We were a little surprised to find that despite the overall rigid nature of the build, complete with industrial-style bolts on the faceplate a la Panasonic's FT1, the glass protecting the lens had been left exposed to fingerprints and fluff that quickly attached itself when fetching it in and out of pockets. Given the premium £279 suggested UK retail price (premium for a point and shoot at least), surely a slide open and shut automatic metal lens cover could have been implemented?

In fairness the EX-G1 has everything else, the lens surrounded by a resin lens ring to protect from impact, plus dampened mount and reinforced glass with a multi coating to (theoretically) avoid reflection. The wide angle 3x optical zoom provided, equivalent to 28mm-112mm in 35mm film terms, is internally stacked so that at no point does it protrude from the body and so into harm's way. An acrylic plate protects the LCD from water pressure and shocks, being, claims Casio, 1.5x thicker than a conventional LCD panel.

Perhaps as a hint at the kind of owner it is trying to attract to the EX-G1 - adventure sports enthusiasts and adrenaline junkies aside - Casio has opted for a microSD card beloved of mobile phone users for its chosen storage media. That's even though there looks to have been room for a conventional SD/SDHC card slot instead. Thankfully then it has thoughtfully supplied a proper SD-sized adapter to provide compatibility with older desktop card readers.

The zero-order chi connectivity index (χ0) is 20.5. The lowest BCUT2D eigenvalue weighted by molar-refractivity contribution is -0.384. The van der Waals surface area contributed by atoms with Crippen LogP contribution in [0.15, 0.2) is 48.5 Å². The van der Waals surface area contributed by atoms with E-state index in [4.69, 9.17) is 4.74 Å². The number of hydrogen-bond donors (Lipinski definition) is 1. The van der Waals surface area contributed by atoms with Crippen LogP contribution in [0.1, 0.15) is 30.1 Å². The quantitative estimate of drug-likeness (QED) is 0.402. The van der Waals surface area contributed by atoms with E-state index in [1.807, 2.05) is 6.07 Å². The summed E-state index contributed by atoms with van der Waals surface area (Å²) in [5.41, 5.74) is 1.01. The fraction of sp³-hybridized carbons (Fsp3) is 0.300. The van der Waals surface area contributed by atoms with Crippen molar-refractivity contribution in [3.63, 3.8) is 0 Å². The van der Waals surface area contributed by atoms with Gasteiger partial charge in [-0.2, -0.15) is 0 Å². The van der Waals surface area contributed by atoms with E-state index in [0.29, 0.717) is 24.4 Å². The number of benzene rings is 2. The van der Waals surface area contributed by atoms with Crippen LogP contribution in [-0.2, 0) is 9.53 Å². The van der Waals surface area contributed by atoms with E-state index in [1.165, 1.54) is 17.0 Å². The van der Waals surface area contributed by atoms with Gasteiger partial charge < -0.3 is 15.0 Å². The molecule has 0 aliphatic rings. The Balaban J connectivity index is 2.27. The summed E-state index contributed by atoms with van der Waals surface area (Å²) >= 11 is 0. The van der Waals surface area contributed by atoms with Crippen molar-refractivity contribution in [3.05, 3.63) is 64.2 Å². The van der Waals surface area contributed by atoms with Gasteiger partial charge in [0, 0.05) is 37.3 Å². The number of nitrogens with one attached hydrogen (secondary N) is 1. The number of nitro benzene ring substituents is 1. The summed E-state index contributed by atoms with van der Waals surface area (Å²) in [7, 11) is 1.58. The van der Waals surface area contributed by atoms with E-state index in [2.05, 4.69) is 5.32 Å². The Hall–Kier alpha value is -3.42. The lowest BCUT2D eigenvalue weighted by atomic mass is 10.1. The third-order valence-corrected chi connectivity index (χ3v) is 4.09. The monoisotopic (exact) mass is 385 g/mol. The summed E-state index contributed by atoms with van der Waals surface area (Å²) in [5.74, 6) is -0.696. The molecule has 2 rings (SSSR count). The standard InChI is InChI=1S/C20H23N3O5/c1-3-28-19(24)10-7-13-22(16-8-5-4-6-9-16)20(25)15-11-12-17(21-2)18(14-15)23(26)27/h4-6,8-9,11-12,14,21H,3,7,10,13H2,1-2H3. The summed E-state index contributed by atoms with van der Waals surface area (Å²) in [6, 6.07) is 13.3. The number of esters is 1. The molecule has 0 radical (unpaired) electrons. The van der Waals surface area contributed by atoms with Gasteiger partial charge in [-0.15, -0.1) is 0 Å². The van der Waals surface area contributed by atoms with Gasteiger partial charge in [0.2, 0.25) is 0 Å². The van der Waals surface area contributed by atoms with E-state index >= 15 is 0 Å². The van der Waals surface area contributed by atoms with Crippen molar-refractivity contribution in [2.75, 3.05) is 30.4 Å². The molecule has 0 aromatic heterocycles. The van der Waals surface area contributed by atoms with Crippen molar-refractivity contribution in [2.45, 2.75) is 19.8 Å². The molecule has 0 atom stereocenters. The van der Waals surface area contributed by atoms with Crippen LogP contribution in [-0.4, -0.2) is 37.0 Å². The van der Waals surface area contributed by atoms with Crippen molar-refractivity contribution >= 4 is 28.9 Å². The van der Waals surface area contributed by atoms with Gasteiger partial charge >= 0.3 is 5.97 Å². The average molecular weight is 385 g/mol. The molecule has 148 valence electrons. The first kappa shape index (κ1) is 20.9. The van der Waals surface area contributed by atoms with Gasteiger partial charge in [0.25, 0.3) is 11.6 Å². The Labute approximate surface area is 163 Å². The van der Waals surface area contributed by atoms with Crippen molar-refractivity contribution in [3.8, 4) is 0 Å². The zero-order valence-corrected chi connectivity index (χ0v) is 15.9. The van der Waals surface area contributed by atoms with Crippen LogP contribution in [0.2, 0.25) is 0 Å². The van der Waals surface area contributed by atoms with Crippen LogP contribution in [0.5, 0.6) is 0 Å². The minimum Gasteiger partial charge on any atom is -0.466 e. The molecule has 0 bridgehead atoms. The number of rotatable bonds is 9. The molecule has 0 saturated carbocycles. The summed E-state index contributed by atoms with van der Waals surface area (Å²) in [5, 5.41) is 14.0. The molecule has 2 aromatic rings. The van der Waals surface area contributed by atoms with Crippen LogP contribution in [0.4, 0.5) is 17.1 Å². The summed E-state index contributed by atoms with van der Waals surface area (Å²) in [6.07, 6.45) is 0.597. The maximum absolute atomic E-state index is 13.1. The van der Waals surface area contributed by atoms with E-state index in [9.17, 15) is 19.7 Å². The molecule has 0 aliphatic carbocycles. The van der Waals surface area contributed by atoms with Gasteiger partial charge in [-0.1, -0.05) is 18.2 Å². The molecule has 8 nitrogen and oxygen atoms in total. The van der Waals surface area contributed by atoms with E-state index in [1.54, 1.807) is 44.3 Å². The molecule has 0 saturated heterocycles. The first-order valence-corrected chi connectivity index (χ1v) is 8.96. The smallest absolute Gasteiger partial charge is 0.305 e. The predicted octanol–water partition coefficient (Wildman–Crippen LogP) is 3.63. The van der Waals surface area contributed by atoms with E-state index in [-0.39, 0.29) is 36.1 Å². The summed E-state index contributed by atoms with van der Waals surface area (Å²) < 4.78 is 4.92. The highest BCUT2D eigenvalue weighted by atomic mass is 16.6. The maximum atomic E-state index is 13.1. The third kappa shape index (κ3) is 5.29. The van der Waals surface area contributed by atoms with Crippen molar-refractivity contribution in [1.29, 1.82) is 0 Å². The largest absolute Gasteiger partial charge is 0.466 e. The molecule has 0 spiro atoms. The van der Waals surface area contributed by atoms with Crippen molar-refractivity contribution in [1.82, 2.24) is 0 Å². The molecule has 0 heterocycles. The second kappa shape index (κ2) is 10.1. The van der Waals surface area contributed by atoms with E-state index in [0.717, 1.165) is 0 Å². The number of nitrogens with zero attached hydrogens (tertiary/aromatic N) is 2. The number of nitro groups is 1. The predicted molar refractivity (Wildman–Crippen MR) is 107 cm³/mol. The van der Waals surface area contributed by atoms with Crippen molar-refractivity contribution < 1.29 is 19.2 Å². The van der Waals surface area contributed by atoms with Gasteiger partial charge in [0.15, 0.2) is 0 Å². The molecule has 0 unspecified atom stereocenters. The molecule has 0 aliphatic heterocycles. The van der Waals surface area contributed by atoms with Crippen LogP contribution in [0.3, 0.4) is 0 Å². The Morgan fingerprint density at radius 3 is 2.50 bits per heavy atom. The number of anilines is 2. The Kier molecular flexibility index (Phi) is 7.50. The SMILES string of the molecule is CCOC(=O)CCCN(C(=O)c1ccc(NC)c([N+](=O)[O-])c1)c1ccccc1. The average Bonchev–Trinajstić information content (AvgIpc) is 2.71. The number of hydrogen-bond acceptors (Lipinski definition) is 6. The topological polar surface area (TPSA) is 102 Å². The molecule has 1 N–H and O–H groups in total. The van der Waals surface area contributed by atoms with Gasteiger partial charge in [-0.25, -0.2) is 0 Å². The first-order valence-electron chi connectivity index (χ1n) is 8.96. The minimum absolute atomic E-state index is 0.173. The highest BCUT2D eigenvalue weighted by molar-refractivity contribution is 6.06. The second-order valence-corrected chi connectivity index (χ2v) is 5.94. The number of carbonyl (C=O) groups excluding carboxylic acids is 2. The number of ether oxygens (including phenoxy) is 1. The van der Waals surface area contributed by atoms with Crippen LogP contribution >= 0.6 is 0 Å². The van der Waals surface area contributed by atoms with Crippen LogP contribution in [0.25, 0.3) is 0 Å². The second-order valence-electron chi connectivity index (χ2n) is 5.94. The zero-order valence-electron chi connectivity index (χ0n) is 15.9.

This being a Casio, hand holding for those who just want to point and shoot comes in the form of its multiple Best Shot scene modes. These are individually user selectable, as well as being collectively incorporated into the camera's Auto Best Shot (BS) mode.

Casio EX-G1 Casio EX-G1
Front Rear